This post is Part 2 of a series of posts that addresses the impact of recent regulatory developments on the use of limited recourse provisions in futures customer agreements entered into between a futures commission merchant (an “FCM”) and an investment manager on behalf of one or more of the manager’s clients.

In this post, we provide an overview of recent regulatory pronouncements from two divisions of the Commodity Futures Trading Commission (the “CFTC”) and the Joint Audit Committee (the“JAC”) of several large futures exchanges and the National Futures Association that prohibit the use of limited recourse provisions in futures customer agreements.

Part 2: Recent Regulatory Pronouncements from DSIO, DCR and the JAC (I Cannot Guarantee Your Client’s Losses) 

As explained in Part 1, many investment managers have negotiated limited recourse provisions into derivatives trading agreements with banks, broker-dealers, and FCMs.  From the investment manager’s perspective, these provisions reflect the contractual and commercial reality that the investment manager is only authorized to control (i.e., exercise discretionary authority) over the specified account and assets with respect to which it has been designated as the investment manager.  Accordingly, an investment management agreement does not typically authorize the investment manager to encumber or bind assets of a client under the management of another investment manager.

However, the use of limited recourse provisions in futures customer agreements has been effectively prohibited by the following regulatory pronouncements:

  • JAC Regulatory Alert #19-03, which was issued by the JAC on May 14, 2019 (the “JAC Alert”);
  • CFTC Letter No. 19-17, which was issued by the CFTC’s Division of Swap Dealer and Intermediary Oversight (“DSIO”) and the Division of Clearing and Risk (“DCR”) on July 10, 2019;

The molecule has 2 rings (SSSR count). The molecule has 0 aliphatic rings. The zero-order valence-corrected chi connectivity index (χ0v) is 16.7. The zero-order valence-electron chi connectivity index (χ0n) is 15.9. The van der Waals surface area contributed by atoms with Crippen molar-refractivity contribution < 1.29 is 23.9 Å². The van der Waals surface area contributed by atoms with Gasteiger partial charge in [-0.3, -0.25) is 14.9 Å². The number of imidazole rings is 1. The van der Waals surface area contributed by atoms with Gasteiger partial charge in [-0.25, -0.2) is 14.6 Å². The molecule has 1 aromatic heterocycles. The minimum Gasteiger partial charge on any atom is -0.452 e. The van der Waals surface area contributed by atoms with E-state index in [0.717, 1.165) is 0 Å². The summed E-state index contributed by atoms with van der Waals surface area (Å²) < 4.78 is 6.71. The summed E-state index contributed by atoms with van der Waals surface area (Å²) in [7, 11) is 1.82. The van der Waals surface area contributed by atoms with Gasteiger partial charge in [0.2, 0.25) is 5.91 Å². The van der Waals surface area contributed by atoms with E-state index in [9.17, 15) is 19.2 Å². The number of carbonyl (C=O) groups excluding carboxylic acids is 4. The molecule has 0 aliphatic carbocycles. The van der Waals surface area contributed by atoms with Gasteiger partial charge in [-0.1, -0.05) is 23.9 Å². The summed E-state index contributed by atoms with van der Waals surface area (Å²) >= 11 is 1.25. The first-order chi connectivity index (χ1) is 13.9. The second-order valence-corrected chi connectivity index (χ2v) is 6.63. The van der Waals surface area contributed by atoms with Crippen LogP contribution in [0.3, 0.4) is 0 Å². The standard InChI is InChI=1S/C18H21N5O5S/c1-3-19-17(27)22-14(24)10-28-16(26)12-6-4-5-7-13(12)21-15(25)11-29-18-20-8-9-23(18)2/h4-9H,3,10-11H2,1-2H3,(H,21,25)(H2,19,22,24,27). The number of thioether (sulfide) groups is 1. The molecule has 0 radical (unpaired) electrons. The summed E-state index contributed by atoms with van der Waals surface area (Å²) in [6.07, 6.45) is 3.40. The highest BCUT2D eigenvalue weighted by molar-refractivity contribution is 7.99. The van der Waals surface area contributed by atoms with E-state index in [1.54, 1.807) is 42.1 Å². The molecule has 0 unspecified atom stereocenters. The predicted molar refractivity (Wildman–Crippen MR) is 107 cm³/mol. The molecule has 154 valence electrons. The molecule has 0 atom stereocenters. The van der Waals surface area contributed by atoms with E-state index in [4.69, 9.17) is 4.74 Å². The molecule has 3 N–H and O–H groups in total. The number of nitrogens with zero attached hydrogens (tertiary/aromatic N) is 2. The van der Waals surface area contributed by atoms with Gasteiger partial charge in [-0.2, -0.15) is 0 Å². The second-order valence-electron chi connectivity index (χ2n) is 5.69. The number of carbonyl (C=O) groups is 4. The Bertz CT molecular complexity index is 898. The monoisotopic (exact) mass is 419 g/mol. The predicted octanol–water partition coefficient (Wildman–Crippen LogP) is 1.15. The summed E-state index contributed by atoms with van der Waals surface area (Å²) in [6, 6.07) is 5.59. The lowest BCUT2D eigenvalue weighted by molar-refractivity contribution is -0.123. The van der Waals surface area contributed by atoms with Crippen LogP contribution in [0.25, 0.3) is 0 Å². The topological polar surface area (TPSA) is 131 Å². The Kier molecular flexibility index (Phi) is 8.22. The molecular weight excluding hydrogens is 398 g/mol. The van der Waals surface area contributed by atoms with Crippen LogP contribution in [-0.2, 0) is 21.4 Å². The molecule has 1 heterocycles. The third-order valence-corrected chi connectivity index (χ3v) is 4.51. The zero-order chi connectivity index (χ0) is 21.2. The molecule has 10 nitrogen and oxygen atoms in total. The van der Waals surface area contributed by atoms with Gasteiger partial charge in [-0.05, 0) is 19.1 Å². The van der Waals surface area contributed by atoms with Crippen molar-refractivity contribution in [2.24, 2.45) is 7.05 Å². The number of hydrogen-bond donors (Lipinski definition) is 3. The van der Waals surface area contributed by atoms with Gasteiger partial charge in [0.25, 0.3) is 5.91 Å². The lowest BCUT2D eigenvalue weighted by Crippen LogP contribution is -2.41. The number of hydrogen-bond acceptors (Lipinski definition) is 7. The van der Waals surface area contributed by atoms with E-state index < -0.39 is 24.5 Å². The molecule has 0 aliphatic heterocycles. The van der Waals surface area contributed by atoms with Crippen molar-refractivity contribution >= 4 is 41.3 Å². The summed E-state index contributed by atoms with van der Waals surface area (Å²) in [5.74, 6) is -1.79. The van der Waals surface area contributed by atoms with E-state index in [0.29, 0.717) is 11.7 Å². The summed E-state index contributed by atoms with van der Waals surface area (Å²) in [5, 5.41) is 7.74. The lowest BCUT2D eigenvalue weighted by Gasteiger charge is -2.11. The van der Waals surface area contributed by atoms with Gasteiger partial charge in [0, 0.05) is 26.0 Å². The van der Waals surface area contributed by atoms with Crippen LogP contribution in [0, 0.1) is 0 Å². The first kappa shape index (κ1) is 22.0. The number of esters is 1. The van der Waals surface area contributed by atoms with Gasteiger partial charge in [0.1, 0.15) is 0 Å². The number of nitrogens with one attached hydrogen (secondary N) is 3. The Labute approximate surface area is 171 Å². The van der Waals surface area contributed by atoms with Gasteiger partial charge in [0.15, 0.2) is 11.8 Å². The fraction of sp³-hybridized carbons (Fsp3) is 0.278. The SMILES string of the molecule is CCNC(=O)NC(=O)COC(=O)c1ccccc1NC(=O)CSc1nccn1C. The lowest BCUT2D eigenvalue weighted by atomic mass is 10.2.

• A Statement by the Directors of DSIO and DCR dated September 13, 2019 (the “Directors’ Statement”) concerning the treatment of separate accounts of the same beneficial owner.

The remainder of this post explores each of these regulatory pronouncements in greater detail.

JAC Regulatory Alert #19-03

The JAC is a self-regulatory body for the U.S. futures industry.  The membership of the JAC consists of representatives from the National Futures Association and the following ten futures exchanges: CBOE Futures Exchange, CME Group, Eris Exchange, ICE Futures US, Minneapolis Grain Exchange, NASDAQ OMX Futures Exchange, Nodal Exchange, North American Derivatives Exchange, OneChicago LLC, and trueEX LLC.  According to the JAC’s website, the committee’s “primary responsibility is to oversee the implementation and functioning of all terms and conditions of the Joint Audit Agreement [i.e., among the JAC members]  and to determine the practices and procedures to be followed by each Designated Self-Regulatory Organization in the conduct of regulatory examinations and financial reviews of FCMs.”  In furtherance of its primary responsibility, the JAC issues Regulatory Alerts to provide its members and the futures industry with guidance on a wide range of regulatory topics.

In May 2019, the JAC issued Regulatory Alert #19-03, the subject of which was CFTC Regulation 1.56(b) – Prohibition of Guarantee Against Loss. CFTC Regulation 1.56(b) prohibits an FCM (as well as an introducing broker) from “in any way” representing that it will:

  1. guarantee any person (including a futures customer) against loss;
  2. limit the loss of any person (including a futures customer) ; or
  3. not call for or attempt to collect required margin.

The JAC Alert specifically identifies limited recourse provisions in futures customer agreements as being prohibited by CFTC Regulation 1.56(b), and applies the concept to relationships that an FCM has with an investment manager and the manager’s clients: